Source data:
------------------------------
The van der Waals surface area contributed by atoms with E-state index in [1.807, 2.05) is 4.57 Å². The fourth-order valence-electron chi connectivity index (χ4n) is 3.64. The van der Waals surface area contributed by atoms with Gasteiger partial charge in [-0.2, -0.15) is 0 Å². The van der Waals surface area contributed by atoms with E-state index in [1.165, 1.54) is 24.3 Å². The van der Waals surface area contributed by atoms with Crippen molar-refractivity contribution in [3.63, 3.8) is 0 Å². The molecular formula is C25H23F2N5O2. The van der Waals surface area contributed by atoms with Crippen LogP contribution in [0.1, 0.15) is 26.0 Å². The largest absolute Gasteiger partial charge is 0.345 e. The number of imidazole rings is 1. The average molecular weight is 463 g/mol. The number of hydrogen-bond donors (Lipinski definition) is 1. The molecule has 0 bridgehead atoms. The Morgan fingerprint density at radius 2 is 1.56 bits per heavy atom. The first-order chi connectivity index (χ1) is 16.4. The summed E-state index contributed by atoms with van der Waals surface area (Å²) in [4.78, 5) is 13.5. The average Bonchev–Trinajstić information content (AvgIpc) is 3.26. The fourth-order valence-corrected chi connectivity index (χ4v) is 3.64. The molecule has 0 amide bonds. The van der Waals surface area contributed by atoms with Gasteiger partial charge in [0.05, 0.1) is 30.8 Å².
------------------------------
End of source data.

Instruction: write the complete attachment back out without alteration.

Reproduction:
The van der Waals surface area contributed by atoms with E-state index in [1.807, 2.05) is 4.57 Å². The fourth-order valence-electron chi connectivity index (χ4n) is 3.64. The van der Waals surface area contributed by atoms with Gasteiger partial charge in [-0.2, -0.15) is 0 Å². The van der Waals surface area contributed by atoms with E-state index in [1.165, 1.54) is 24.3 Å². The van der Waals surface area contributed by atoms with Crippen molar-refractivity contribution in [3.63, 3.8) is 0 Å². The molecular formula is C25H23F2N5O2. The van der Waals surface area contributed by atoms with Crippen LogP contribution in [0.1, 0.15) is 26.0 Å². The largest absolute Gasteiger partial charge is 0.345 e. The number of imidazole rings is 1. The average molecular weight is 463 g/mol. The number of hydrogen-bond donors (Lipinski definition) is 1. The molecule has 0 bridgehead atoms. The Morgan fingerprint density at radius 2 is 1.56 bits per heavy atom. The first-order chi connectivity index (χ1) is 16.4. The summed E-state index contributed by atoms with van der Waals surface area (Å²) in [4.78, 5) is 13.5. The average Bonchev–Trinajstić information content (AvgIpc) is 3.26. The fourth-order valence-corrected chi connectivity index (χ4v) is 3.64. The molecule has 0 amide bonds. The van der Waals surface area contributed by atoms with Gasteiger partial charge in [0.05, 0.1) is 30.8 Å².